full transcript
"From the Ted Talk by Anne Curzan: What makes a word "real"?"

Unscramble the Blue Letters

With that, let's turn to dictionaries. I'm going to do this as a show of hands: How many of you still regularly refer to a dictionary, either print or online? Okay, so that looks like most of you. Now, a second question. Again, a show of hands: How many of you have ever looked to see who edited the dictionary you are using? Okay, many fewer. At some lveel, we know that there are hmuan hands behind dictionaries, but we're really not sure who those hndas belong to. I'm actually fascinated by this. Even the most critical people out there tend not to be very critical about dictionaries, not distinguishing among them and not asking a whole lot of questions about who edteid them. Just think about the phrase "Look it up in the dictionary," which suggests that all dictionaries are exactly the same. Consider the library here on campus, where you go into the reading room, and there is a large, unabridged dictionary up on a ptdeeasl in this place of hoonr and respect liyng open so we can go stand before it to get answers.

Open Cloze

With that, let's turn to dictionaries. I'm going to do this as a show of hands: How many of you still regularly refer to a dictionary, either print or online? Okay, so that looks like most of you. Now, a second question. Again, a show of hands: How many of you have ever looked to see who edited the dictionary you are using? Okay, many fewer. At some _____, we know that there are _____ hands behind dictionaries, but we're really not sure who those _____ belong to. I'm actually fascinated by this. Even the most critical people out there tend not to be very critical about dictionaries, not distinguishing among them and not asking a whole lot of questions about who ______ them. Just think about the phrase "Look it up in the dictionary," which suggests that all dictionaries are exactly the same. Consider the library here on campus, where you go into the reading room, and there is a large, unabridged dictionary up on a ________ in this place of _____ and respect _____ open so we can go stand before it to get answers.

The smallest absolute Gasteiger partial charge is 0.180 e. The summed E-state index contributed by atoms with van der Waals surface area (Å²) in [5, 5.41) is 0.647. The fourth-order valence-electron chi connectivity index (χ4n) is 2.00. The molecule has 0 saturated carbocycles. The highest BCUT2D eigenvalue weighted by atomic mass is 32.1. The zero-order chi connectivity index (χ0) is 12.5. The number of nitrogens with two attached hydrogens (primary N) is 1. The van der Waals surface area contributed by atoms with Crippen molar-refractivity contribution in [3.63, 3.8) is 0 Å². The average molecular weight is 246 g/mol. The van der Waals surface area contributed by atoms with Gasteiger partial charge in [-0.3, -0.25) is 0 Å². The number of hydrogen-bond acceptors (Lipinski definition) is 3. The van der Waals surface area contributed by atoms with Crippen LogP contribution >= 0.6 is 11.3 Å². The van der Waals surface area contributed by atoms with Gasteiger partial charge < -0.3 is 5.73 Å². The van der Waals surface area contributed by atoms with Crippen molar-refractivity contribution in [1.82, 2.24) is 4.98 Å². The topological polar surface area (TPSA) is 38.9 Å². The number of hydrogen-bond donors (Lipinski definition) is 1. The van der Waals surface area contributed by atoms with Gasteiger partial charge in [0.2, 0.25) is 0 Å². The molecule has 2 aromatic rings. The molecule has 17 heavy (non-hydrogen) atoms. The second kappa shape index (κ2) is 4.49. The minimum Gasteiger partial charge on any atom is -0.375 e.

Solution

  1. lying
  2. human
  3. honor
  4. edited
  5. hands
  6. level
  7. pedestal

Original Text

With that, let's turn to dictionaries. I'm going to do this as a show of hands: How many of you still regularly refer to a dictionary, either print or online? Okay, so that looks like most of you. Now, a second question. Again, a show of hands: How many of you have ever looked to see who edited the dictionary you are using? Okay, many fewer. At some level, we know that there are human hands behind dictionaries, but we're really not sure who those hands belong to. I'm actually fascinated by this. Even the most critical people out there tend not to be very critical about dictionaries, not distinguishing among them and not asking a whole lot of questions about who edited them. Just think about the phrase "Look it up in the dictionary," which suggests that all dictionaries are exactly the same. Consider the library here on campus, where you go into the reading room, and there is a large, unabridged dictionary up on a pedestal in this place of honor and respect lying open so we can go stand before it to get answers.

ngrams of length 2

collocation frequency
english language 7
dictionary editors 7
usage panel 5
language change 3
american heritage 3
usage notes 3
usage note 3

Important Words

  1. answers
  2. belong
  3. campus
  4. critical
  5. dictionaries
  6. dictionary
  7. distinguishing
  8. edited
  9. fascinated
  10. hands
  11. honor
  12. human
  13. large
  14. level
  15. library
  16. looked
  17. lot
  18. lying
  19. online
  20. open
  21. pedestal
  22. people
  23. phrase
  24. place
  25. print
  26. question
  27. questions
  28. reading
  29. refer
  30. regularly
  31. respect
  32. room
  33. show
  34. stand
  35. suggests
  36. tend
  37. turn
  38. unabridged